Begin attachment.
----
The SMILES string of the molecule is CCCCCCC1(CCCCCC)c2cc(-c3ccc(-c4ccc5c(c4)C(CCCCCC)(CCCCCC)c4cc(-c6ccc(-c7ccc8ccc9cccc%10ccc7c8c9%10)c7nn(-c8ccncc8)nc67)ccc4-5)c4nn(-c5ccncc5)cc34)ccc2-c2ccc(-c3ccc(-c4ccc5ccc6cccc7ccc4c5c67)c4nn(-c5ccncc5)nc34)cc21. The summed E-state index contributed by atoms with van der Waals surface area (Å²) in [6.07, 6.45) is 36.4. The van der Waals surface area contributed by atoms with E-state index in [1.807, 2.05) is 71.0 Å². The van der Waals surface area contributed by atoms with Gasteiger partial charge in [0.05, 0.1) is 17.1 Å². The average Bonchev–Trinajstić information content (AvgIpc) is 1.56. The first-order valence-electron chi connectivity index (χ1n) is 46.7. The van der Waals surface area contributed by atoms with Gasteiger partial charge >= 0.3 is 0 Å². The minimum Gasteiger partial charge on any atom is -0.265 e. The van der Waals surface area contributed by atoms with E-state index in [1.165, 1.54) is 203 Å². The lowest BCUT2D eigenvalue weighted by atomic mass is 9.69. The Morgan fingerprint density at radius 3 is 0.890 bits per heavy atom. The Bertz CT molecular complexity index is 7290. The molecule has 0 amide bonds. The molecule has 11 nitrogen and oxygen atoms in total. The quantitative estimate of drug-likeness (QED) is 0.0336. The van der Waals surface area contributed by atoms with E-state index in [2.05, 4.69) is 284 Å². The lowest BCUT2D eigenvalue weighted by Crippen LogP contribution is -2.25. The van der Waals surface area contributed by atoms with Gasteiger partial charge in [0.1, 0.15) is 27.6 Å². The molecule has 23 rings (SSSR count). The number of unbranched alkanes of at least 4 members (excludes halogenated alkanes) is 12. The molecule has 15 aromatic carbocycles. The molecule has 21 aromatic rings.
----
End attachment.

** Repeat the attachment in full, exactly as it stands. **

The SMILES string of the molecule is CCCCCCC1(CCCCCC)c2cc(-c3ccc(-c4ccc5c(c4)C(CCCCCC)(CCCCCC)c4cc(-c6ccc(-c7ccc8ccc9cccc%10ccc7c8c9%10)c7nn(-c8ccncc8)nc67)ccc4-5)c4nn(-c5ccncc5)cc34)ccc2-c2ccc(-c3ccc(-c4ccc5ccc6cccc7ccc4c5c67)c4nn(-c5ccncc5)nc34)cc21. The summed E-state index contributed by atoms with van der Waals surface area (Å²) in [6.07, 6.45) is 36.4. The van der Waals surface area contributed by atoms with E-state index in [1.807, 2.05) is 71.0 Å². The van der Waals surface area contributed by atoms with Gasteiger partial charge in [0.05, 0.1) is 17.1 Å². The average Bonchev–Trinajstić information content (AvgIpc) is 1.56. The first-order valence-electron chi connectivity index (χ1n) is 46.7. The van der Waals surface area contributed by atoms with Gasteiger partial charge >= 0.3 is 0 Å². The minimum Gasteiger partial charge on any atom is -0.265 e. The van der Waals surface area contributed by atoms with E-state index in [1.165, 1.54) is 203 Å². The lowest BCUT2D eigenvalue weighted by atomic mass is 9.69. The Morgan fingerprint density at radius 3 is 0.890 bits per heavy atom. The Bertz CT molecular complexity index is 7290. The molecule has 0 amide bonds. The molecule has 11 nitrogen and oxygen atoms in total. The quantitative estimate of drug-likeness (QED) is 0.0336. The van der Waals surface area contributed by atoms with E-state index in [2.05, 4.69) is 284 Å². The lowest BCUT2D eigenvalue weighted by Crippen LogP contribution is -2.25. The van der Waals surface area contributed by atoms with Gasteiger partial charge in [0.1, 0.15) is 27.6 Å². The molecule has 23 rings (SSSR count). The number of unbranched alkanes of at least 4 members (excludes halogenated alkanes) is 12. The molecule has 15 aromatic carbocycles. The molecule has 21 aromatic rings.